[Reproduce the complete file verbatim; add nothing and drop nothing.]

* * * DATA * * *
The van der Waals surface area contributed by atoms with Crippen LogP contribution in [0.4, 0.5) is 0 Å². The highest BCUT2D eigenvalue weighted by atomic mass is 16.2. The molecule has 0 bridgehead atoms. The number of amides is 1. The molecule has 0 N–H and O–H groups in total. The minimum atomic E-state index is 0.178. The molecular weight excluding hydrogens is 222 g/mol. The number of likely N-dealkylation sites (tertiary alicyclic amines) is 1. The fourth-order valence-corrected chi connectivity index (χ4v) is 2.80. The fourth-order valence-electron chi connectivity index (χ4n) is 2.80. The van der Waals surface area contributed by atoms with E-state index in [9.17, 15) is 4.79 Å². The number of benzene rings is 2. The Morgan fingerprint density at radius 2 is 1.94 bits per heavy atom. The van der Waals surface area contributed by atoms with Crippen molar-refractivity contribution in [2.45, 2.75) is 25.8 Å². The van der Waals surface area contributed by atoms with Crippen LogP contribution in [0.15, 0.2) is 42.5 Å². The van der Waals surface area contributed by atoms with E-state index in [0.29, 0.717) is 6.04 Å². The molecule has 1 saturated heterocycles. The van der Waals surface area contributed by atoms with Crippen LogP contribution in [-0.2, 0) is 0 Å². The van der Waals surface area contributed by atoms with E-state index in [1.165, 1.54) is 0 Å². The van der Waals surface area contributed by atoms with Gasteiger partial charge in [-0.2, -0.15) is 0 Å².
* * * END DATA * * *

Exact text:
The van der Waals surface area contributed by atoms with Crippen LogP contribution in [0.4, 0.5) is 0 Å². The highest BCUT2D eigenvalue weighted by atomic mass is 16.2. The molecule has 0 bridgehead atoms. The number of amides is 1. The molecule has 0 N–H and O–H groups in total. The minimum atomic E-state index is 0.178. The molecular weight excluding hydrogens is 222 g/mol. The number of likely N-dealkylation sites (tertiary alicyclic amines) is 1. The fourth-order valence-corrected chi connectivity index (χ4v) is 2.80. The fourth-order valence-electron chi connectivity index (χ4n) is 2.80. The van der Waals surface area contributed by atoms with E-state index in [9.17, 15) is 4.79 Å². The number of benzene rings is 2. The Morgan fingerprint density at radius 2 is 1.94 bits per heavy atom. The van der Waals surface area contributed by atoms with Crippen molar-refractivity contribution in [2.45, 2.75) is 25.8 Å². The van der Waals surface area contributed by atoms with Crippen LogP contribution in [0.15, 0.2) is 42.5 Å². The van der Waals surface area contributed by atoms with E-state index in [0.29, 0.717) is 6.04 Å². The molecule has 1 saturated heterocycles. The van der Waals surface area contributed by atoms with Crippen LogP contribution in [-0.2, 0) is 0 Å². The van der Waals surface area contributed by atoms with E-state index in [1.165, 1.54) is 0 Å². The van der Waals surface area contributed by atoms with Gasteiger partial charge in [-0.2, -0.15) is 0 Å².